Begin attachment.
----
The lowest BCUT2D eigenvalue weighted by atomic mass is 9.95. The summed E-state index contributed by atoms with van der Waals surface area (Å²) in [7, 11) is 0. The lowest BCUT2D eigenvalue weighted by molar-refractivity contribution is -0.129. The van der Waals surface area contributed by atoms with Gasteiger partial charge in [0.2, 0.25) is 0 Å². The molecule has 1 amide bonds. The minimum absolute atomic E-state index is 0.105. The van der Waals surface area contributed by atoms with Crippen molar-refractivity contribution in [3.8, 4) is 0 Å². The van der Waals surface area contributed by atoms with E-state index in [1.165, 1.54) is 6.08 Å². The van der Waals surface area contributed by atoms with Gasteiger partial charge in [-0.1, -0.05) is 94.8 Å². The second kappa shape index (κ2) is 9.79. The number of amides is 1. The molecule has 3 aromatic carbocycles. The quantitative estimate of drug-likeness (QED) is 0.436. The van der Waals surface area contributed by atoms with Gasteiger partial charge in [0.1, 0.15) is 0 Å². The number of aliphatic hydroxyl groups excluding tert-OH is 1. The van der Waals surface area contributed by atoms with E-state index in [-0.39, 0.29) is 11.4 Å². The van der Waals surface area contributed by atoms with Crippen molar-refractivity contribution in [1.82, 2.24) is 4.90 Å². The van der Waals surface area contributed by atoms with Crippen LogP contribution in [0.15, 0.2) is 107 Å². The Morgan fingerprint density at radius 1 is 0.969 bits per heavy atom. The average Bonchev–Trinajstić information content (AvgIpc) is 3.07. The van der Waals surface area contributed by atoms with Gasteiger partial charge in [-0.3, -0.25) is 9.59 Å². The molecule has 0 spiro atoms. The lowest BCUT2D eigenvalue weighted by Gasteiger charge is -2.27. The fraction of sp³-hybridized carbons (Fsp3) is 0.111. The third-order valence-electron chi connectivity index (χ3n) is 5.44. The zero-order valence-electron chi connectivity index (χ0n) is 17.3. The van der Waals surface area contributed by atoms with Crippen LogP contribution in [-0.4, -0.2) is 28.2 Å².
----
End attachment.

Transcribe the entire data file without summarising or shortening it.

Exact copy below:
The lowest BCUT2D eigenvalue weighted by atomic mass is 9.95. The summed E-state index contributed by atoms with van der Waals surface area (Å²) in [7, 11) is 0. The lowest BCUT2D eigenvalue weighted by molar-refractivity contribution is -0.129. The van der Waals surface area contributed by atoms with Gasteiger partial charge in [0.2, 0.25) is 0 Å². The molecule has 1 amide bonds. The minimum absolute atomic E-state index is 0.105. The van der Waals surface area contributed by atoms with Crippen molar-refractivity contribution in [3.8, 4) is 0 Å². The van der Waals surface area contributed by atoms with E-state index in [1.165, 1.54) is 6.08 Å². The van der Waals surface area contributed by atoms with Gasteiger partial charge in [-0.1, -0.05) is 94.8 Å². The second kappa shape index (κ2) is 9.79. The number of amides is 1. The molecule has 3 aromatic carbocycles. The quantitative estimate of drug-likeness (QED) is 0.436. The van der Waals surface area contributed by atoms with Gasteiger partial charge in [0.1, 0.15) is 0 Å². The number of aliphatic hydroxyl groups excluding tert-OH is 1. The van der Waals surface area contributed by atoms with E-state index in [-0.39, 0.29) is 11.4 Å². The van der Waals surface area contributed by atoms with Crippen molar-refractivity contribution in [1.82, 2.24) is 4.90 Å². The van der Waals surface area contributed by atoms with Crippen LogP contribution in [0.15, 0.2) is 107 Å². The Morgan fingerprint density at radius 1 is 0.969 bits per heavy atom. The average Bonchev–Trinajstić information content (AvgIpc) is 3.07. The van der Waals surface area contributed by atoms with Gasteiger partial charge in [-0.3, -0.25) is 9.59 Å². The molecule has 0 spiro atoms. The lowest BCUT2D eigenvalue weighted by Gasteiger charge is -2.27. The fraction of sp³-hybridized carbons (Fsp3) is 0.111. The third-order valence-electron chi connectivity index (χ3n) is 5.44. The zero-order valence-electron chi connectivity index (χ0n) is 17.3. The van der Waals surface area contributed by atoms with Crippen LogP contribution in [-0.4, -0.2) is 28.2 Å².